The Southeast Asian startup scene is strong and getting stronger. Across the region, companies are emerging in fintech, edtech, insurtech, blockchain and many other areas. In 2017, Southeast Asian startups received $7.86 billion in investor funding, which is triple the investments seen the year before, according to Tech in Asia. The region also boasts four unicorns, including Grab and Go-Jek, reports CB Insights.
Yet Southeast Asia’s startups are hindered by skills gaps, particularly when it comes to hard tech skills and business leadership. Research from Google and Temasek predicted that Southeast Asia’s internet economy could grow to $200 billion, but it will need more homegrown talent to get there. The report noted that the region’s biggest players often seek developers and other hires in places such as China and India due to skills gaps in smaller markets. Increased tech and leadership ability are essential to Southeast Asian markets achieving their full potential.
The Leadership Gap
Efraim Pettersson Ivener, founding partner at the Bangkok-based TechGrind, says a dearth of leadership skills is the top problem is preventing companies in the region from becoming more successful. However, he also says that closing those gaps is difficult if other elements, such as basic tech skills, professionalism and adherence to contracts are missing. Ivener says his company, which operates accelerator and incubator programs and invests in regional startups, repeatedly sees these problems among business-side hires. He attributes these issues to the lightning-speed growth that is transforming countries that are, in many ways, still developing nations.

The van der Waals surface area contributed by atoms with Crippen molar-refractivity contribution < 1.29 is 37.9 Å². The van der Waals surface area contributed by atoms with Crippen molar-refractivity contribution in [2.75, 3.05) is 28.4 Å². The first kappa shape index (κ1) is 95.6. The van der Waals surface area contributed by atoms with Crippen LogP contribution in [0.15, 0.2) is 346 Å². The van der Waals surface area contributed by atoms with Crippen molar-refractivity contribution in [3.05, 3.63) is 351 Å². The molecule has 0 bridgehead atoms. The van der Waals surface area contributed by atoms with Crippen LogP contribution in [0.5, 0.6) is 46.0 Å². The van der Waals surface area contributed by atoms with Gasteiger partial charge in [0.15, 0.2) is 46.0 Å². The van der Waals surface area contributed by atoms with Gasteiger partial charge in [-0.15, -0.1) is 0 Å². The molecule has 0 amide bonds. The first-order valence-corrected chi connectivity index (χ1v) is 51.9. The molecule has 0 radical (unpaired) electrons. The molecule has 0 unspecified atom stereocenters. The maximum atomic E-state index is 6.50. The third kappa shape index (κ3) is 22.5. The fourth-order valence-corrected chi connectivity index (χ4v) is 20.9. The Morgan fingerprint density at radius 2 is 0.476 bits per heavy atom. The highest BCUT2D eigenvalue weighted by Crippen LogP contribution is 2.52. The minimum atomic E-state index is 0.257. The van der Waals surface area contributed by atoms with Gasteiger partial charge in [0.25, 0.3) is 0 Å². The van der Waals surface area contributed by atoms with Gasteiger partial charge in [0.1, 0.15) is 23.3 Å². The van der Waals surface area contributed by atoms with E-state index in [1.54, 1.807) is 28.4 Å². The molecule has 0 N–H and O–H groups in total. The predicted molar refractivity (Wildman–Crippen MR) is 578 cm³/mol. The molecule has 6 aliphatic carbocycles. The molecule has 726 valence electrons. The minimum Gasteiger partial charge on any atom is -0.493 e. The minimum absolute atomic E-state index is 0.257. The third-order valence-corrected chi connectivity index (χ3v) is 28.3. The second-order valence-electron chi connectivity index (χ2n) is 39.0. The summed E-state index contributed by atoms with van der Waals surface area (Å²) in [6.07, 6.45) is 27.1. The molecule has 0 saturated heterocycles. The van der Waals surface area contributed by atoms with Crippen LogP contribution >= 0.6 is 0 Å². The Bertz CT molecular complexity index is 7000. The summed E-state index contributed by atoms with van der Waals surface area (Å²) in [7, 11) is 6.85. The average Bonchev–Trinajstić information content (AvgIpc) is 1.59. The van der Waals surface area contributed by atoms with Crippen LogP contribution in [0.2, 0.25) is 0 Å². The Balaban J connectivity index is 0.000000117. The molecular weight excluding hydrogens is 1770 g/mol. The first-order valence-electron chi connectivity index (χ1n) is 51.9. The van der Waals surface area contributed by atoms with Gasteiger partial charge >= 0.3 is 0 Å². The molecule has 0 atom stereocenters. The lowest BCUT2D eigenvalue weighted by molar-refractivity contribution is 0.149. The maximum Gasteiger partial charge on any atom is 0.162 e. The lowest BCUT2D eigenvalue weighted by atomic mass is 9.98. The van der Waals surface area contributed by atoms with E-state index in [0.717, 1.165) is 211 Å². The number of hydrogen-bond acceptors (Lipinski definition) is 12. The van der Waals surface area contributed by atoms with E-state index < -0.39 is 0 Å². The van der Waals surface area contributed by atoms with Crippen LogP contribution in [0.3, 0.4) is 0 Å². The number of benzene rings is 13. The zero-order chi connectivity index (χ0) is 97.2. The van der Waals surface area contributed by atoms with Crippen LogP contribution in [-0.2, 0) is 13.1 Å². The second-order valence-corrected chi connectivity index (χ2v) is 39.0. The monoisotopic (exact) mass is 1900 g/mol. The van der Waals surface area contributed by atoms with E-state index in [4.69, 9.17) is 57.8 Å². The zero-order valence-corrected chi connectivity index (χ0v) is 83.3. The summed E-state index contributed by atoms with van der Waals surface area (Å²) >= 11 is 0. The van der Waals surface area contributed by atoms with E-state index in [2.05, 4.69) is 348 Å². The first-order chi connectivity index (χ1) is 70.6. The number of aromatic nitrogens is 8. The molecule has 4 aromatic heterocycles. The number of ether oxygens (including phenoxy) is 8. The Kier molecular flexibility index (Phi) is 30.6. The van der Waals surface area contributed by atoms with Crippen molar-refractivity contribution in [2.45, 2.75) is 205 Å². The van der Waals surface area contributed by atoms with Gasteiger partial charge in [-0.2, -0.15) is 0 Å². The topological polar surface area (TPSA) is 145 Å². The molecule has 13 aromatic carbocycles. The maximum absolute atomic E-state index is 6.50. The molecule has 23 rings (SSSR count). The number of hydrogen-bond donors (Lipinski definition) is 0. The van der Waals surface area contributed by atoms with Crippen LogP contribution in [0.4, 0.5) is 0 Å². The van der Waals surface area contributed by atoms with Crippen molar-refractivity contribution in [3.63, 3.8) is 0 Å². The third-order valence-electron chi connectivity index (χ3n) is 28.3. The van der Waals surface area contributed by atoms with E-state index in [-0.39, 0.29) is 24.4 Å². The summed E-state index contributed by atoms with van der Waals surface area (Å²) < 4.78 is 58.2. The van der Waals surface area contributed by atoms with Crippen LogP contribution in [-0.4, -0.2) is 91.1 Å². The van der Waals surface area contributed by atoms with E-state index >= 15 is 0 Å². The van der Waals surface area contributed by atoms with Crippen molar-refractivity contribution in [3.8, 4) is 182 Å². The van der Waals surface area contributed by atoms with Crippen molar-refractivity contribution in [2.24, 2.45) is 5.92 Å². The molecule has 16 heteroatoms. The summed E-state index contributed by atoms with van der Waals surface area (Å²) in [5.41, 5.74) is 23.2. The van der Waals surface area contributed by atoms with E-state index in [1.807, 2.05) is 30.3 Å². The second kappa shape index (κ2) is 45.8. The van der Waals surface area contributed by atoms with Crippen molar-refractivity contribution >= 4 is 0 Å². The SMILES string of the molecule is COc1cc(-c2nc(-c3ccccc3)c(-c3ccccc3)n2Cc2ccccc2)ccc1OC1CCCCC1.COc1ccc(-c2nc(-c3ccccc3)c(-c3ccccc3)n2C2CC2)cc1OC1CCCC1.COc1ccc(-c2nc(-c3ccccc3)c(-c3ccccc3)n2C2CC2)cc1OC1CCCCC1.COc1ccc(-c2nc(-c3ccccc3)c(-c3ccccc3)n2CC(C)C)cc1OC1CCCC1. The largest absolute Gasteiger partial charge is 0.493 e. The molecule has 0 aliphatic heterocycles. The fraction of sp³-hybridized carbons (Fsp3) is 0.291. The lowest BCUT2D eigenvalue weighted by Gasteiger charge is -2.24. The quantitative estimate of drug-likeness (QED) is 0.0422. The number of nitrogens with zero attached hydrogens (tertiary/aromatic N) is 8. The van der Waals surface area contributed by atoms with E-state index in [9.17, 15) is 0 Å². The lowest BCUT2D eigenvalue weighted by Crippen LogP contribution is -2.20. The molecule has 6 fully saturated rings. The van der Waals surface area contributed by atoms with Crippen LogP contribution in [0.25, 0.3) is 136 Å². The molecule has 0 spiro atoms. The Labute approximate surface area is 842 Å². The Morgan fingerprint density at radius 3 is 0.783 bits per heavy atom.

“Because SEA is so rapidly evolving from a third-world economy and society into the second-world economy (manufacturing), and now with tech attempting to build companies in the first-world economy, society can’t evolve as quickly as their economies have,” Ivener says via email. “The skills, concepts, and abilities needed to work in each next economic phase requires generations of learning, and this has all happened in SEA in one generation, effectively. So it will take time for universities, primary schools, and society as a whole to understand these concepts of being part of the global economy.”
But startups vying for funding today can’t wait generations to catch up. Kineret Karin, cofounder of the social good accelerator ImpacTech, says thriving startup ecosystems are now essential to national economies. For Southeast Asian startups to launch genuinely innovative products, as opposed to iterating on existing models, they’ll need leaders who are skilled and confident enough to break new ground. Her organization mentors startups on developing soft skills such as negotiation and creativity for this reason and coaches them to think beyond national borders toward creating globally-minded platforms.
Karin says strong leaders who are willing to buck conservative, risk-averse cultures will be key to attracting more investments. “Without taking more risks, creating breakthrough solutions, it is challenging for the startups to be attractive to big international investors or MNCs (multinational corporations) that are looking for acquisitions or partnerships,” she says. “Leadership skills are a must for taking a company to the next steps.”